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Three Ethiopian Eggplant Stew Recipes

Three Ethiopian Eggplant Stew Recipes

Ethiopian eggplants are small, bright red to orange, intensely flavored vegetables, similar in appearance to a tomato. Fruits and leaves of the Ethiopian Eggplant are eaten boiled, as a recipe ingredient of African soups and stews. Ethiopian Eggplants are usually picked when still green or slightly yellow and are typically grown in micro-gardens and small family gardens.



Three Ethiopian recipes, two recipes using Ethiopian eggplants and one for making the best Injera bread to eat with your Ethiopian eggplant stews by the African Gourmet.




Prep time: Cook time: Total time:

Spicy Ethiopian Eggplant Stew Recipe



Ingredients

4 sliced Ethiopian eggplants
1 small head cabbage, shredded
2 onions, sliced
2 cups baby carrots
2 large tomatoes, diced
1 large white potato, finely diced
1 green pepper, finely chopped
1 tablespoon minced garlic
½ teaspoon chili powder
Salt and pepper to taste
2 tablespoons oil
8 cups of water

Directions
In a large pot with a lid, lightly sauté onions with garlic add all ingredients to the pot cover and simmer for one hour. Serve with Ethiopian Injera bread.


About Ethiopian Eggplants




Ethiopian eggplants are a type of eggplant popular in parts of East Africa. Ethiopian eggplants are also a staple in many parts of Africa, where it is called garden egg in English and aubergine in French, among many other names in African languages.

This Solanacious vegetable resembles traditional or European eggplant; however, the fruit of Ethiopian eggplants is bitter and much smaller. The East African markets value Ethiopian eggplants for its bitterness.

There are two basic types of Ethiopian eggplants found in East Africa. One is called comprido verde claro and the other is called morro. Morro Redondo is considered bitterer than comprido verde claro.

The morro redondo type will also remain green, immature and therefore marketable, longer than comprido verde claro types. Ethiopian eggplants start out green and turn orange-red as it matures.

Ethiopian eggplants are popular mostly in Southeastern East Africa and countries with large East African populations.

Ethiopian eggplants are used several ways in East African cuisine, including as an ingredient in main dishes, soups, and fried. Ethiopian eggplants are an ingredient in a tonic used as a home remedy for weight loss teas, colds, and fevers.



Another African recipe by African Gourmet, Ethiopian Eggplant Recipe



Prep time: 20 min Cook time: 15 minutes Total time: 35 min


Ethiopian Eggplant Vegetable Stew


Ingredients
8 Ethiopian Eggplants, sliced and quartered pepper to taste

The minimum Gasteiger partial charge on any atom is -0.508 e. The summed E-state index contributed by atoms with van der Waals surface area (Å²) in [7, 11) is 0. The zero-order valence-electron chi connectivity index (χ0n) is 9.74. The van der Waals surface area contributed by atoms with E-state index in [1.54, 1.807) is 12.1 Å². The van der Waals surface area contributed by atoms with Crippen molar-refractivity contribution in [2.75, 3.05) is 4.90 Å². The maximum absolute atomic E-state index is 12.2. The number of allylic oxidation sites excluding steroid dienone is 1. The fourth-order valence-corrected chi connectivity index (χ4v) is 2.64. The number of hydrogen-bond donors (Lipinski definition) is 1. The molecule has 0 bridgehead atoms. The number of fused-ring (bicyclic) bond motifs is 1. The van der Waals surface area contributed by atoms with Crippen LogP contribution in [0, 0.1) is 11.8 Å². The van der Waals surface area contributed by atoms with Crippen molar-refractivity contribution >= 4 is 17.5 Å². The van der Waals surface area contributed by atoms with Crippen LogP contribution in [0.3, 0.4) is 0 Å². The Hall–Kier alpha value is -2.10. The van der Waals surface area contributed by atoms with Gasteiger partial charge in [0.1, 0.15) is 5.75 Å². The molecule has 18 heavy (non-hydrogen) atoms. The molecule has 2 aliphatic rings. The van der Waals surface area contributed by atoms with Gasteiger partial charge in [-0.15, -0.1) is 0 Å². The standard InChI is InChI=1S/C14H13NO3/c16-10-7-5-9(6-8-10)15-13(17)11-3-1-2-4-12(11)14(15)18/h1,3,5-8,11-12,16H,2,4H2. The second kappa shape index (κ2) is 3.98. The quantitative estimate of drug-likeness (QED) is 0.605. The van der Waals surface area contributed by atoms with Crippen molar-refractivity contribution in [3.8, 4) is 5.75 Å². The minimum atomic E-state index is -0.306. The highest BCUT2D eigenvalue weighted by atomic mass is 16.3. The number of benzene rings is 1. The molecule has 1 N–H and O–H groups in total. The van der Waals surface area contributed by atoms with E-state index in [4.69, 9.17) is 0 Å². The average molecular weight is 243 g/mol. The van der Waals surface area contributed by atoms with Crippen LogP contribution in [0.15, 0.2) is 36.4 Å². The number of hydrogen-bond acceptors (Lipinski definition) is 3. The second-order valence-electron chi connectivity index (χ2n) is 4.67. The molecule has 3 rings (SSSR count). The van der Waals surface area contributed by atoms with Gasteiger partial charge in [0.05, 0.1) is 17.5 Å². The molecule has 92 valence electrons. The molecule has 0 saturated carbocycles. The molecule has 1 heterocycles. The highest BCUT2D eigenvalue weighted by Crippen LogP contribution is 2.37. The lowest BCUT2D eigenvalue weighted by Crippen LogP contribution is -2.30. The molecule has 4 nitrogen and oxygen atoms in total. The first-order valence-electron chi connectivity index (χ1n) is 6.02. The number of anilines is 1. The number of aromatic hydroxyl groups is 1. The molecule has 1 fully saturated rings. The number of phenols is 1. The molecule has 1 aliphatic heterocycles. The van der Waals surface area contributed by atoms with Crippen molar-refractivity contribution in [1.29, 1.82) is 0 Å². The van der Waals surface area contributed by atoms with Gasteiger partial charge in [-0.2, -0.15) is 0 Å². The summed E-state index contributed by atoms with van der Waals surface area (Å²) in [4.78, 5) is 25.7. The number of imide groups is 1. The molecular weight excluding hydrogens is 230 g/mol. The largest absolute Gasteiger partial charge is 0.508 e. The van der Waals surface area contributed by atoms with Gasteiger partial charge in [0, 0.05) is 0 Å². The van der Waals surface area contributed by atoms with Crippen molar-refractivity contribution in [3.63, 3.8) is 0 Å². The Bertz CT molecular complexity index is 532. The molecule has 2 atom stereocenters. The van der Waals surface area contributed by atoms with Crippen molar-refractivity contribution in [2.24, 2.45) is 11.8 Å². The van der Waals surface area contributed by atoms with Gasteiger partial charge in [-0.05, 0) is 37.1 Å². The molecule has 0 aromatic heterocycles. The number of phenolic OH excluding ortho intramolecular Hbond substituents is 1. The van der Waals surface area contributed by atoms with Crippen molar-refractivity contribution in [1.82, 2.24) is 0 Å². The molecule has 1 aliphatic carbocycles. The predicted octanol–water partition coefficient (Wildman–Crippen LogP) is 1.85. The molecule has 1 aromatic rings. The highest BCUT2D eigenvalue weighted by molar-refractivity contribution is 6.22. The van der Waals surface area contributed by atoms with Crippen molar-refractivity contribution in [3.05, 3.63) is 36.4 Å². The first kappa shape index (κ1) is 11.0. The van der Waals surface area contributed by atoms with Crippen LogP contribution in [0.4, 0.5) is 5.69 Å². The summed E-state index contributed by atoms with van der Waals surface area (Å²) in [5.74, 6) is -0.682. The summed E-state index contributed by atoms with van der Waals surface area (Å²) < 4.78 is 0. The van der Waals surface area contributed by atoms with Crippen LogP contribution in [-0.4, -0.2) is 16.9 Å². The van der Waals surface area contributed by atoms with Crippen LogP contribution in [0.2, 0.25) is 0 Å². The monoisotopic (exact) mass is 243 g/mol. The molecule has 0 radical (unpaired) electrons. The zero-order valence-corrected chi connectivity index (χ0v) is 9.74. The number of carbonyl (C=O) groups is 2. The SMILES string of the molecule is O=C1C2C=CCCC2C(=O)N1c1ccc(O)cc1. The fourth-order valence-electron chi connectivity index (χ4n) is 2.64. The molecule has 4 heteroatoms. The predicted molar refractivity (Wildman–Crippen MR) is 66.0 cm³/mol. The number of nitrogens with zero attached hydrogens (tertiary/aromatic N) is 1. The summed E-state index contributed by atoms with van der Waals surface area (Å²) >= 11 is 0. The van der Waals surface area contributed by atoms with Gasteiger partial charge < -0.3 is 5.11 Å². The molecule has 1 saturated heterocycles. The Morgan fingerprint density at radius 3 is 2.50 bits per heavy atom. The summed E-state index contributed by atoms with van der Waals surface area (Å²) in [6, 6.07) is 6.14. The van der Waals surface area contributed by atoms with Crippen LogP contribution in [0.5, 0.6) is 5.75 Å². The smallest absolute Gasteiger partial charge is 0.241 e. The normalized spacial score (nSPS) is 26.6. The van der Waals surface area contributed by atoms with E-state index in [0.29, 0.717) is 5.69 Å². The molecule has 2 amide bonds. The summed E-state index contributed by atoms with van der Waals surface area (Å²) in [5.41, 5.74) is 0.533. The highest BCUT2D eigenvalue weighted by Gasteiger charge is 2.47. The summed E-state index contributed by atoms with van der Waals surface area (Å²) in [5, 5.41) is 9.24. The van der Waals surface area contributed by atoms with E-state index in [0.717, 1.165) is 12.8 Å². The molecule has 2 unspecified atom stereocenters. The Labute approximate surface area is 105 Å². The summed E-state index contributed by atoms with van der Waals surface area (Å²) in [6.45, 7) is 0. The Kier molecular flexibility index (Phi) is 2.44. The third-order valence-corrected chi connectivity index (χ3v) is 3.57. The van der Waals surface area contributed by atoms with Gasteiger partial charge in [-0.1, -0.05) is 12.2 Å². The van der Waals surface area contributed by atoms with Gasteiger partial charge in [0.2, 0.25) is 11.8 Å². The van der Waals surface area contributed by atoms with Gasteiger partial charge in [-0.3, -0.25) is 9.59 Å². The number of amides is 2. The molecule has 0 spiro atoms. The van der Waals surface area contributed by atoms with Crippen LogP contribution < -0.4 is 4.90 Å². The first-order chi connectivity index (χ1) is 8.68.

2 tablespoons canola oil

3 cloves garlic, minced

½ medium onion, sliced thin

1 medium yellow squash, sliced and quartered

1 medium zucchini, sliced and quartered

4 plum tomatoes, sliced and quartered

½ cup of water


Directions
Heat oil in a large skillet over medium-high heat. Add garlic, onion, and sauté for 2-3 minutes. Add Ethiopian Eggplants and sauté for another 2-3 minutes. Add water, yellow squash, zucchini, and tomatoes. Lower heat and simmer for 10 minutes. Serve with injera bread.




Injera bread recipe to eat with your Ethiopian eggplant stew



Injera is a flatbread with a unique, spongy texture made from teff flour.
  
 
History of African food is traditional such as homemade injera bread. How to make delicious Ethiopia, Somalia, Djibouti and Eritrea injera bread in African households comes with practice. 


Making Ingria bread is a unique bread recipe art.

At the very core, Ingria bread requires simple ingredients flour, salt, water, and time. Injera is traditionally eaten in the African countries of Ethiopia, Somalia, Djibouti, and Eritrea. History of African food is traditional and foreign since African food recipes like the unique bread recipe injera bread is influenced by colonialists.

Injera is a flatbread with unique, spongy texture is made from teff flour. Teff flour is light whole grain flour you can substitute whole wheat flour in the recipe but the taste will be different. The taste and texture on injera, however, are quite unique and unlike the crepe.

Injera bread is thicker than a crepe but thinner than a pancake. Injera is eaten daily in all most every in Ethiopia, Somalia, Djibouti, and Eritrea family households.

Injera Bread Recipe

Ingredients
2 cups teff flour
2 cups of water
¼ teaspoon salt
Vegetable oil for coating the pan


Directions
Mix flour, water, and salt. Put the batter aside overnight or up to three days to ferment. The batter will start to bubble and obtain its well-known tartness. Heat a lightly oiled cast-iron skillet over medium-low heat. In a large mixing bowl add all ingredients and lightly mix well. Heat a lightly oiled cast-iron skillet over medium-low heat. Coat skillet with a thin layer of batter. Cook until holes appear on the surface of the bread flip and repeat cooking on the other side. Cover completed bread with a damp cloth.

Unique Bread Recipe Main Ingredient
Teff flour where to buy is an easy answer, buy Teff flour at Whole Foods, Walmart or online at Amazon or Bob's Red Mill Natural Foods.


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This post first appeared on The African Gourmet, please read the originial post: here

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